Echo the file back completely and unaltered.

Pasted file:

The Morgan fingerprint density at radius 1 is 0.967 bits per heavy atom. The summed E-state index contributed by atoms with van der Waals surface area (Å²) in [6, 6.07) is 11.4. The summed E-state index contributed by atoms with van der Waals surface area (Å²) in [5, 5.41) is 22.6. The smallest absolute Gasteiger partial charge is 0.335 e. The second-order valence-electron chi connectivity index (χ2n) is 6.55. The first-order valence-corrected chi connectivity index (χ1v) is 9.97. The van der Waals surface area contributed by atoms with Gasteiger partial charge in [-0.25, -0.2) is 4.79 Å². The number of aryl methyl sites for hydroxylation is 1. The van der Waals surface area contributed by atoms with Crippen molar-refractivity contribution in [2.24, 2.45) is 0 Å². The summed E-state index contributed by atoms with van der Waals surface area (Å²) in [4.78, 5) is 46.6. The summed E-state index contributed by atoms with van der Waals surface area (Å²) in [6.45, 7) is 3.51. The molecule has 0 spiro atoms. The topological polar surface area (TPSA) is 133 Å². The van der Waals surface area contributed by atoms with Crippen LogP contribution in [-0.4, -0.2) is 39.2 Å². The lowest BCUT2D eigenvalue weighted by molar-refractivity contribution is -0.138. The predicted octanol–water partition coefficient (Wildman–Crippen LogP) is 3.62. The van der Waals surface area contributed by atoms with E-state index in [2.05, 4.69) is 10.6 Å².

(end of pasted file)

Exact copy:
The Morgan fingerprint density at radius 1 is 0.967 bits per heavy atom. The summed E-state index contributed by atoms with van der Waals surface area (Å²) in [6, 6.07) is 11.4. The summed E-state index contributed by atoms with van der Waals surface area (Å²) in [5, 5.41) is 22.6. The smallest absolute Gasteiger partial charge is 0.335 e. The second-order valence-electron chi connectivity index (χ2n) is 6.55. The first-order valence-corrected chi connectivity index (χ1v) is 9.97. The van der Waals surface area contributed by atoms with Gasteiger partial charge in [-0.25, -0.2) is 4.79 Å². The number of aryl methyl sites for hydroxylation is 1. The van der Waals surface area contributed by atoms with Crippen molar-refractivity contribution in [2.24, 2.45) is 0 Å². The summed E-state index contributed by atoms with van der Waals surface area (Å²) in [4.78, 5) is 46.6. The summed E-state index contributed by atoms with van der Waals surface area (Å²) in [6.45, 7) is 3.51. The molecule has 0 spiro atoms. The topological polar surface area (TPSA) is 133 Å². The van der Waals surface area contributed by atoms with Crippen LogP contribution in [-0.4, -0.2) is 39.2 Å². The lowest BCUT2D eigenvalue weighted by molar-refractivity contribution is -0.138. The predicted octanol–water partition coefficient (Wildman–Crippen LogP) is 3.62. The van der Waals surface area contributed by atoms with E-state index in [2.05, 4.69) is 10.6 Å².